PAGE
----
She knew what she was doing was wrong, but, she says, “I just really felt so powerless. It was the most humbling, bizarre thing.” When she confessed again that summer, Bob began exploring options, including leaving Barbara and taking the kids. But what would that do? Deprive the children of their mother? And what about him? For all the heartache, he loved Barbara deeply.

He developed severe stress headaches and depression. He began to have thoughts of suicide. But then, the storm would seem to pass, Barbara would return to “normal,” and he would begin to think-again-that the worst was over.

Barbara discovered that she could have herself barred from casinos by signing a form at the Illinois Gaming Board. She completed the process on September 26, 2002. “That felt good for a week or so,” she says. “Then I began driving to Indiana.”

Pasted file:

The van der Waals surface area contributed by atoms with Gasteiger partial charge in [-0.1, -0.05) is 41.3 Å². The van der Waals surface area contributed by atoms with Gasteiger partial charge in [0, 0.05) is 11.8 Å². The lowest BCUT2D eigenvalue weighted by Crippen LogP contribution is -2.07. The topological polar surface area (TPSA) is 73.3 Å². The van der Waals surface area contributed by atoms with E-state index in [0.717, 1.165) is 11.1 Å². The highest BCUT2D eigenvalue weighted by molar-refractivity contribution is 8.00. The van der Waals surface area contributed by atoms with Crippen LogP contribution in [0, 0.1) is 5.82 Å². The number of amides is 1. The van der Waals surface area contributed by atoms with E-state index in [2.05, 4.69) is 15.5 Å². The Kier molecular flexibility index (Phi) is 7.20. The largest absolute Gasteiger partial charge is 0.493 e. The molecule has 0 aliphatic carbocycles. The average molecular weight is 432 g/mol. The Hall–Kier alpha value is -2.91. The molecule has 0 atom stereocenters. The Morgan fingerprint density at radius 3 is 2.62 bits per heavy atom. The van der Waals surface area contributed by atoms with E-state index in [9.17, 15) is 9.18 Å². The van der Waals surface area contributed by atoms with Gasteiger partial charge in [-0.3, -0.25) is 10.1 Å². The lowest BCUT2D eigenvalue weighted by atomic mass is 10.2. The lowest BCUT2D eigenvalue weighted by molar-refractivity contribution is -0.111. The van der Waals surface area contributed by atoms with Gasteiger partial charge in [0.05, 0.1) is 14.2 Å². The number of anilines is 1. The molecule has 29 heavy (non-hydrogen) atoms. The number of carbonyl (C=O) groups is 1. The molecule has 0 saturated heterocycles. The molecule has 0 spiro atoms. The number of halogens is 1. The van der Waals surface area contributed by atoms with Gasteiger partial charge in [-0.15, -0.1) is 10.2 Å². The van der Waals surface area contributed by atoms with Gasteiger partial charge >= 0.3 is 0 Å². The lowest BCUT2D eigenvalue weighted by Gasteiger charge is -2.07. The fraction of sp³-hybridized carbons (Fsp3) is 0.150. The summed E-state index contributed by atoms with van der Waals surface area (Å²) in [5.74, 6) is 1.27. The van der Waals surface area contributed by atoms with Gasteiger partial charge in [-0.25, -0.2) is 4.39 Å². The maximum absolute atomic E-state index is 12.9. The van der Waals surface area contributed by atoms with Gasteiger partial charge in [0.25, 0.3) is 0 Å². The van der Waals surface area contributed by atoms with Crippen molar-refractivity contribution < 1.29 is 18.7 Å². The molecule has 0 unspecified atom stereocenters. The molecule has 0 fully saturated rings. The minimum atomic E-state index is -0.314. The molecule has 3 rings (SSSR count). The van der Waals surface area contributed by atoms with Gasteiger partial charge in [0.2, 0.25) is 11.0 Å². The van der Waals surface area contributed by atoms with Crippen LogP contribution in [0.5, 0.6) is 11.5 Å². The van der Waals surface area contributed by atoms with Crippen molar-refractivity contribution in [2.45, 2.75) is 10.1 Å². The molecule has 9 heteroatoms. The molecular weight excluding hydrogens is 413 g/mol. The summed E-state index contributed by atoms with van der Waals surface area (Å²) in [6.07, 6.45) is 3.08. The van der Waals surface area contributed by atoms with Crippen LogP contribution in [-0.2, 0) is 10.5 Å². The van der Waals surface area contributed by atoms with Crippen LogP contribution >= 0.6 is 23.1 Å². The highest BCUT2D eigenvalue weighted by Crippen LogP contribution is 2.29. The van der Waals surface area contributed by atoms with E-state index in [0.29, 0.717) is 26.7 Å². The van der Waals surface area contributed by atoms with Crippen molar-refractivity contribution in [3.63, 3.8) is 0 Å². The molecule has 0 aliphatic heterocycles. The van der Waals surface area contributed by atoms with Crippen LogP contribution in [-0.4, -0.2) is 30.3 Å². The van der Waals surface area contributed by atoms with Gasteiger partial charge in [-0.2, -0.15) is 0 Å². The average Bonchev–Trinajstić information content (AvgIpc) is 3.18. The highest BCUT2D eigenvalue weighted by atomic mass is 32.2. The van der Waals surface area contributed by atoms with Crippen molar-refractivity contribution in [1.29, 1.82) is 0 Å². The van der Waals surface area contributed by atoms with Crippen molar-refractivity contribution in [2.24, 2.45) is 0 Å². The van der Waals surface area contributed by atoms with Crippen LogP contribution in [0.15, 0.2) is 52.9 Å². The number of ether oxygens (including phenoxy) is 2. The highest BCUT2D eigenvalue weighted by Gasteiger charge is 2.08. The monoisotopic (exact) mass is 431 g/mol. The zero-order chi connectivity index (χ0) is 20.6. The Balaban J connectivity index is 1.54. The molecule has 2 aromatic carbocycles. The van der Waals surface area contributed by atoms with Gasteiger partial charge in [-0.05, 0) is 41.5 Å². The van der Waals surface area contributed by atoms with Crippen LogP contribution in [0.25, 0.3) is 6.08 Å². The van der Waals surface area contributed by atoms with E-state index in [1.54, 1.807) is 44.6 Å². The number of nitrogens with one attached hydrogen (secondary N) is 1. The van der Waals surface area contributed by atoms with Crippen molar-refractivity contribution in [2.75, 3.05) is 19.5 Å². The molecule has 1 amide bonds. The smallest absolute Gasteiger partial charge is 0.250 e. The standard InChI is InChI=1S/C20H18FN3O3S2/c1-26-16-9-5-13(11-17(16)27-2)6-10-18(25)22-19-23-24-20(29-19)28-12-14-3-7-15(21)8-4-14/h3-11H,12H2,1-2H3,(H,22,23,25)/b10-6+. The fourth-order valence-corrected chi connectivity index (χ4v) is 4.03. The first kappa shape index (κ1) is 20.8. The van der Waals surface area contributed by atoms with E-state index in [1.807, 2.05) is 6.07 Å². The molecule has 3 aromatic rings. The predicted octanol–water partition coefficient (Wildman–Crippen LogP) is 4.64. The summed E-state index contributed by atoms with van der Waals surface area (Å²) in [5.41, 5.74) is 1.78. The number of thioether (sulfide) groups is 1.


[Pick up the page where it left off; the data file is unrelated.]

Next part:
She tried going back to work-not as a lawyer, but as a substitute teacher, earning $75 a day. She loved the job in many ways, but, she says, “it was [also] very humbling, light-years away from a high-powered law practice. But I figured since I was such a bad person I deserved it.”

With each failed attempt to stop, she grew more hopeless and more desperate. She had never forgotten the New York Times story about dopamine and compulsive behavior, and had, in the meantime, come across a story that seemed to solidify the connection: researchers had uncovered a link between dopamine therapy for patients with Parkinson’s disease and the sudden onset of compulsive gambling. According to the study, conducted by the Division of Addictions at Harvard Medical School, 12 patients had developed gambling problems after they began taking the medication L-dopa for their Parkinson’s.